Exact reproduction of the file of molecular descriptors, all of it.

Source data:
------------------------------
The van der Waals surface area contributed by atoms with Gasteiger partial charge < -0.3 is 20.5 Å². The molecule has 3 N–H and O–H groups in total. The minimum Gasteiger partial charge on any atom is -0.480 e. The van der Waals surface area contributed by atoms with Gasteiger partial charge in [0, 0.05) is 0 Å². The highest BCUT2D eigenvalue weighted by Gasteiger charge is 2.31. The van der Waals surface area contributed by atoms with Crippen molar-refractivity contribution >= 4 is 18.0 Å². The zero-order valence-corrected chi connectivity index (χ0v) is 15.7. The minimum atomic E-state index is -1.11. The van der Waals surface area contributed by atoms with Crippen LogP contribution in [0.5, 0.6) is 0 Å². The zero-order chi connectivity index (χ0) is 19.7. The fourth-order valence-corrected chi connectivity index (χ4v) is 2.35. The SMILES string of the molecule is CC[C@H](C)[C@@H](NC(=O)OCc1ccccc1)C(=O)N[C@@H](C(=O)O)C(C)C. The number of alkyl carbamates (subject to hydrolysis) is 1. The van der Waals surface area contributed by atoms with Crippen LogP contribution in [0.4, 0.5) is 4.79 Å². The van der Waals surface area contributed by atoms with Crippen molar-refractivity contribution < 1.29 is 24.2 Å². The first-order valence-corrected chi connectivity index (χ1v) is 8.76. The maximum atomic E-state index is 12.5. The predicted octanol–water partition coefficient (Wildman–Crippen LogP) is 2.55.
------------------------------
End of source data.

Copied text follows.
The van der Waals surface area contributed by atoms with Gasteiger partial charge < -0.3 is 20.5 Å². The molecule has 3 N–H and O–H groups in total. The minimum Gasteiger partial charge on any atom is -0.480 e. The van der Waals surface area contributed by atoms with Gasteiger partial charge in [0, 0.05) is 0 Å². The highest BCUT2D eigenvalue weighted by Gasteiger charge is 2.31. The van der Waals surface area contributed by atoms with Crippen molar-refractivity contribution >= 4 is 18.0 Å². The zero-order valence-corrected chi connectivity index (χ0v) is 15.7. The minimum atomic E-state index is -1.11. The van der Waals surface area contributed by atoms with Crippen LogP contribution in [0.5, 0.6) is 0 Å². The zero-order chi connectivity index (χ0) is 19.7. The fourth-order valence-corrected chi connectivity index (χ4v) is 2.35. The SMILES string of the molecule is CC[C@H](C)[C@@H](NC(=O)OCc1ccccc1)C(=O)N[C@@H](C(=O)O)C(C)C. The number of alkyl carbamates (subject to hydrolysis) is 1. The van der Waals surface area contributed by atoms with Crippen LogP contribution in [0.4, 0.5) is 4.79 Å². The van der Waals surface area contributed by atoms with Crippen molar-refractivity contribution < 1.29 is 24.2 Å². The first-order valence-corrected chi connectivity index (χ1v) is 8.76. The maximum atomic E-state index is 12.5. The predicted octanol–water partition coefficient (Wildman–Crippen LogP) is 2.55.